Sales Coaching Blog

The X Factor at Work: A Recent Example of Coaching

Posted by Bill Eckstrom

November 1, 2011

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Though we may re-name this particular driver of team performance, the “X Factor” name does not insinuate an intangible or that we don’t know what it is, for the fact we have identified this characteristic in great coaches makes it very tangible. 

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Let’s re-visit the Sales Performance Equation for review…  The purpose of this equation is to understand the drivers that can be affected by anyone in a sales management role.  It doesn’t matter if you coach coaches or coach sales reps—these are the levers you can pull to affect outcomes. 

Another way to think about performance is to view the pyramid below.  Everyone yearns for the zenith of performance, but many sales managers hinder their team’s performance with the preponderance of their resources going to implementation and constant consideration of management tools, processes and technologies. Sales managers acknowledge the impact of leadership and other “intangibles”, but since they are not perceived as quantifiable our profession tends to ignore growth in these advanced behaviors and skills.  Management tools and processes, while critically important, can hinder team performance if there is no consideration given to improving our leadership acumen.  And, without the proper leadership behaviors in place it is challenging to be effective at X Factor coaching.

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X Factor Coaching in action:

Jay Daily is an EcSELL Institute member who is a VP Sales and works with a very large construction company in Birmingham, AL.  Jay has been very active in the EcSELL community and regularly attends our Leadership and Coaching Summits.  As a result of his attendance he has developed a relationship with many EcSELL members as well as most everyone on the EcSELL team.  I consider him more than a colleague, but also a friend.    Jay’s ability to create these relationships is part of what makes him a highly effective leader.  At EcSELL, we respect Jay and his strengths for many reasons, not the least of which are his intellect and willingness to invest in others.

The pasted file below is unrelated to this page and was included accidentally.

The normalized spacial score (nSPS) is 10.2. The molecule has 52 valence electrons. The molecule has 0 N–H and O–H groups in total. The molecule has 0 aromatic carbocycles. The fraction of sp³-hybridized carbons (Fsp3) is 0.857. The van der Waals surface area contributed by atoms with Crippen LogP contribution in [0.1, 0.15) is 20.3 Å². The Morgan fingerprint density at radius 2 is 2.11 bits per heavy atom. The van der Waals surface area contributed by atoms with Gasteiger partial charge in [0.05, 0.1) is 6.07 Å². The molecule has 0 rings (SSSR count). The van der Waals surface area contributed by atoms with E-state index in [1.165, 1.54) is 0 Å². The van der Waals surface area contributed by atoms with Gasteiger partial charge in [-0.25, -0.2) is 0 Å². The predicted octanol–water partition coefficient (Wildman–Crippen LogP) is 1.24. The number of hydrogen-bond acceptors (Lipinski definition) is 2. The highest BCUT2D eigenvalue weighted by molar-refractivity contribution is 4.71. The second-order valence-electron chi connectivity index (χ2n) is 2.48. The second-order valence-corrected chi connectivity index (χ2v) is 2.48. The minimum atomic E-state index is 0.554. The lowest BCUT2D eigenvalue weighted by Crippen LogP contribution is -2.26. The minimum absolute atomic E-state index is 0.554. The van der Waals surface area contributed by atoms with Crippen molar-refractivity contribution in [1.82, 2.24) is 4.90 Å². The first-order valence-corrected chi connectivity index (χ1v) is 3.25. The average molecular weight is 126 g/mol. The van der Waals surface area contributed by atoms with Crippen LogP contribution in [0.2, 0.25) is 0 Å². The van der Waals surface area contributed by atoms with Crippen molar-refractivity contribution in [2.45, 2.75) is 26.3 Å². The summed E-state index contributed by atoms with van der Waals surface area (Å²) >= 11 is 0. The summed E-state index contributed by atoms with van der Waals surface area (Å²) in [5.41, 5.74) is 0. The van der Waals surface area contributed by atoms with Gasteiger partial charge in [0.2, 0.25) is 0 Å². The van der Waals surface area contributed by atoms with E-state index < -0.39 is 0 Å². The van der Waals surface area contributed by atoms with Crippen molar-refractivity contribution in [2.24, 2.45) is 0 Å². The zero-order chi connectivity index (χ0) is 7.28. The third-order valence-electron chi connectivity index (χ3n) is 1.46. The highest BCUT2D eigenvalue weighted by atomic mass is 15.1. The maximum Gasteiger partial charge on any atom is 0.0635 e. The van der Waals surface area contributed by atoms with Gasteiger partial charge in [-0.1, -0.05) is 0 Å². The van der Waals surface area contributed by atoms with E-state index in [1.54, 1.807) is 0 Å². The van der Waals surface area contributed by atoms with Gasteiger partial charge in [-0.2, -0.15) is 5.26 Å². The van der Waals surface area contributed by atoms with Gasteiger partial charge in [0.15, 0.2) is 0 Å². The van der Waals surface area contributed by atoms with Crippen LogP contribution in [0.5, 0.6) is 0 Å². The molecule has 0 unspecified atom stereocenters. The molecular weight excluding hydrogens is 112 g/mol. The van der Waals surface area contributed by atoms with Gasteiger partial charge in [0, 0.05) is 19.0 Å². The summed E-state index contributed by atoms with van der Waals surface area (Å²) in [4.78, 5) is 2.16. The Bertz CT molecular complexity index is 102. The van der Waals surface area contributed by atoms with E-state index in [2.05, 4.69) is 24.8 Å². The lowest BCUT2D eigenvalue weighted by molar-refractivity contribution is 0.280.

The final morning of our last Leadership and Coaching Summit, EcSELL’s sales manager, Will Kloefkorn, opened the day with a 30 minute address.  Will is a young talent and is working hard to grow his skills on every level.  He has a desire to become a top notch presenter and carries an intense desire to improve.  Like most professionals who address an audience, Will spends countless hours laboring over his presentation. 

If any of you reading this have given many public speeches you can empathize with Will and his presentation, which was good and came off without a hitch.  However, if you’ve done this you also understand you hold your breath for the written reviews which we ask our attendees to complete on every Summit presenter.  Will’s came back with good marks, but he wants consistently great marks.  There were the usual comments “good young talent”, “Will is really growing”, etc., comments that are nice to read, but nothing that provides him direction on how to improve.  And then there was a review that began with a positive comment and said

“You tackled a tough, tough subject. Organize your take away into three bullets. Yours was lead by example, be humble, live by the formula. Start and end with these points…”.

And then, next to his review were the words

“Will, call me please.  Jay Daily"

Jay gets it.  Jay could have done nothing.  Jay could have filled in the review without comment or simply provided something positive and nice to read, but nothing constructive.  And, while Jay did write some nice things, because of the relationship he had previously developed with Will (leadership) he created the opportunity  and took action to help someone take their game to a new level (X Factor coaching).  As a result of this exchange Will and Jay have visited, and I guarantee Will’s next presentation will be more refined.

The above example sounds and is simple—powerfully simple.  But, think about the following:

  • Do you have a leadership relationship with everyone on your team that allows you the opportunity to help them progress towards their goals?

  • Do you understand the professional and personal goals of everyone that reports to you?

  • When was the last time you took advantage of a teachable moment with someone on your team?

  • When was the last time you let a teachable moment get away because you were “too busy”?

  • At the end of the year will your #1 producer stand up and say “I couldn’t have done it without my manager…”?

Topics: collaborative leadership, Sales Coaching Summit, sales leadership, executive sales management, Leadership Culture, Leadership & Management, Sales Management, coaching

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